Prehnite derives its name from Colonel von Prehn, who discovered the gemstone in South Africa in 1788 and brought it back with him to Europe. Characteristically known as an oily mint green, prehnite may also appear as yellowish to a light brown.
The majority of prehnite on the market occurs naturally as a translucent mass. Columnar and tabular crystals are rare, as the stone occurs more usually as aggregates of barrel-shaped crystals or as botryoidal masses. Some pale yellowish brown prehnite is fibrous enough to be cut as a cabochon, and may show a cat's eye effect.
Very occasionally prehnite is pleochroic; a rare phenomenon which increases the value of the stone. While some prehnite is translucent and clean, other material can be full of flaws and inclusions such as fractures, black tourmaline acicular inclusions and bright copper specks.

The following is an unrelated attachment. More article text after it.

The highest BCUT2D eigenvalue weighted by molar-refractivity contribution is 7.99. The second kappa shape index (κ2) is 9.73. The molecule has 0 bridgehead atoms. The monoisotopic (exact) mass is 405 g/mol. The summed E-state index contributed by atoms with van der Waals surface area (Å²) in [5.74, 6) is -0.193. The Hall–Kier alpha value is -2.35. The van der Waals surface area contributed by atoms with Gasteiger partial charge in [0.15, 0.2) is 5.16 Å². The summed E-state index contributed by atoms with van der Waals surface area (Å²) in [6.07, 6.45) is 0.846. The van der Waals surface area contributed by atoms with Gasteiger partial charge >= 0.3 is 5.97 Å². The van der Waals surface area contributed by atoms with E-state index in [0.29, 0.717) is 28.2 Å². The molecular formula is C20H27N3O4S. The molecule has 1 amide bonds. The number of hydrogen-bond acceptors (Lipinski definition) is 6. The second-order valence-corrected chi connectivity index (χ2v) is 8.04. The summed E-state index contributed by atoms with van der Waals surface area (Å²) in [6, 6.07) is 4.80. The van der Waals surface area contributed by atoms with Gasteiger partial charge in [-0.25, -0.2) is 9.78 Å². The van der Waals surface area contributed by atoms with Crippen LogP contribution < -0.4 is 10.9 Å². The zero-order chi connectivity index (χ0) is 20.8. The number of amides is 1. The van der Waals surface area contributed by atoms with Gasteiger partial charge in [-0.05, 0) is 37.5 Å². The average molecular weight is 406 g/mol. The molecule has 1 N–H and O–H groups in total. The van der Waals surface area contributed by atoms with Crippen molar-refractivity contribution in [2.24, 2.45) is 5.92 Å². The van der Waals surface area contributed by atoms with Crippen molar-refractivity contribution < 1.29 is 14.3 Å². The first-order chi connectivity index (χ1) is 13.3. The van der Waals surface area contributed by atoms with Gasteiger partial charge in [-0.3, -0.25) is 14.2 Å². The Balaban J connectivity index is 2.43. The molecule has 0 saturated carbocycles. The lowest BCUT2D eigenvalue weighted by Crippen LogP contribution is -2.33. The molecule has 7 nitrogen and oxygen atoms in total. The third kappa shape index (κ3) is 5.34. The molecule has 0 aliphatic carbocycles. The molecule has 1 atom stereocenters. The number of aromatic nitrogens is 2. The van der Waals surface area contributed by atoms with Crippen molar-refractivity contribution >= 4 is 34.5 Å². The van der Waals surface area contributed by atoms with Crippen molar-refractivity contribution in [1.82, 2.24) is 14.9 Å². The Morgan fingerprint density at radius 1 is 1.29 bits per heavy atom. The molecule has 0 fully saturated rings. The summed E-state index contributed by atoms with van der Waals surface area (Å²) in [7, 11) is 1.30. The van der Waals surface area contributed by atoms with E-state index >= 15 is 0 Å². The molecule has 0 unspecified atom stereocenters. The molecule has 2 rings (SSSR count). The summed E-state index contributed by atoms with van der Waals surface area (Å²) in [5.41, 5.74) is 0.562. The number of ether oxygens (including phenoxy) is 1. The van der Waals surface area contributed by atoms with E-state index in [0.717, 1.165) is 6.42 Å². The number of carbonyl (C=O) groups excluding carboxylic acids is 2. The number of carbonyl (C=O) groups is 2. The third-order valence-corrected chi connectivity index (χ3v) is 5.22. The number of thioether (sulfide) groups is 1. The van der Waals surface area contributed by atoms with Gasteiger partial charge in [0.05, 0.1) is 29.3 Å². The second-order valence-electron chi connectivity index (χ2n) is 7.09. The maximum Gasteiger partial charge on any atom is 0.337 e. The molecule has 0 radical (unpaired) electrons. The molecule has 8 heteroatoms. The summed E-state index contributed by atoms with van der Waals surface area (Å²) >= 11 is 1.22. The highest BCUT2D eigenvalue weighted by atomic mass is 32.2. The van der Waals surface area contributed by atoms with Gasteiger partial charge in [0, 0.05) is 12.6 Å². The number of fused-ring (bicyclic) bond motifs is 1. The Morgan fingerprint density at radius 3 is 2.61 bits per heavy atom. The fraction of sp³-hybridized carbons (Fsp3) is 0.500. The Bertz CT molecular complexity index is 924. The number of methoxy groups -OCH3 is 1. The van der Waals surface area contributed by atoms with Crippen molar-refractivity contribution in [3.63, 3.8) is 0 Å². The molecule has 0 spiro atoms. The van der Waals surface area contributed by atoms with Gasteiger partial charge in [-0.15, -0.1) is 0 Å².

Individual gem-quality transparent crystals are rare and usually small, remaining in the domain of collectors. Pale green masses are found in Scotland, dark green or greenish brown masses in Australia, and aggregates of crystals in France.
Judith Crowe, The Jeweller's Directory of Gemstones (London: A&C Black, 2006)
Cally Hall, Gemstones (London: Dorling Kindersley, 1994)
Jaroslaw Bauer and Vladimir Bouska, A Guide in Colour to Precious & Semiprecious Stones (London: Octopus Books, 1983)